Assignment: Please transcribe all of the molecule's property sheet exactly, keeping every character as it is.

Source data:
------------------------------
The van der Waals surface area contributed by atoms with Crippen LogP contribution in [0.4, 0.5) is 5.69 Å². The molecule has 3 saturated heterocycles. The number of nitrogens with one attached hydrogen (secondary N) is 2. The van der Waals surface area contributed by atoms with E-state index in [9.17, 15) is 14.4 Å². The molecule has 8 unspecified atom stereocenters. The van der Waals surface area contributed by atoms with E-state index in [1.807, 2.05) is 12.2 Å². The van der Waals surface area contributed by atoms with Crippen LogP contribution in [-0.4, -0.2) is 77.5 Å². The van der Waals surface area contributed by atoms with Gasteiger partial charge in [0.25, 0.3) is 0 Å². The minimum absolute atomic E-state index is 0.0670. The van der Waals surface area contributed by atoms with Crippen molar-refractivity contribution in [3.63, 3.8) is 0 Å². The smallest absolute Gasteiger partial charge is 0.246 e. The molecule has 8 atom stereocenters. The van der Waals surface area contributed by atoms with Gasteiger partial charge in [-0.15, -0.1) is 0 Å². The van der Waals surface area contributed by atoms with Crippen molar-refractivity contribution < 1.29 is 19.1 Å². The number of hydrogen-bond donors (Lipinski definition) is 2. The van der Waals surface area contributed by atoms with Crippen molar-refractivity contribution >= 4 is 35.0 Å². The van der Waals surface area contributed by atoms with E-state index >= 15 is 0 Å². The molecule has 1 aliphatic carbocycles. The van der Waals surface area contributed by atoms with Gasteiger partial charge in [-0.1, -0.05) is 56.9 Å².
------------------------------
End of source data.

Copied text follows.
The van der Waals surface area contributed by atoms with Crippen LogP contribution in [0.4, 0.5) is 5.69 Å². The molecule has 3 saturated heterocycles. The number of nitrogens with one attached hydrogen (secondary N) is 2. The van der Waals surface area contributed by atoms with E-state index in [9.17, 15) is 14.4 Å². The molecule has 8 unspecified atom stereocenters. The van der Waals surface area contributed by atoms with E-state index in [1.807, 2.05) is 12.2 Å². The van der Waals surface area contributed by atoms with Crippen LogP contribution in [-0.4, -0.2) is 77.5 Å². The van der Waals surface area contributed by atoms with Gasteiger partial charge in [0.25, 0.3) is 0 Å². The minimum absolute atomic E-state index is 0.0670. The van der Waals surface area contributed by atoms with Crippen molar-refractivity contribution in [3.63, 3.8) is 0 Å². The smallest absolute Gasteiger partial charge is 0.246 e. The molecule has 8 atom stereocenters. The van der Waals surface area contributed by atoms with Gasteiger partial charge in [-0.15, -0.1) is 0 Å². The van der Waals surface area contributed by atoms with Crippen molar-refractivity contribution < 1.29 is 19.1 Å². The number of hydrogen-bond donors (Lipinski definition) is 2. The van der Waals surface area contributed by atoms with Crippen molar-refractivity contribution >= 4 is 35.0 Å². The van der Waals surface area contributed by atoms with E-state index >= 15 is 0 Å². The molecule has 1 aliphatic carbocycles. The van der Waals surface area contributed by atoms with Gasteiger partial charge in [-0.1, -0.05) is 56.9 Å².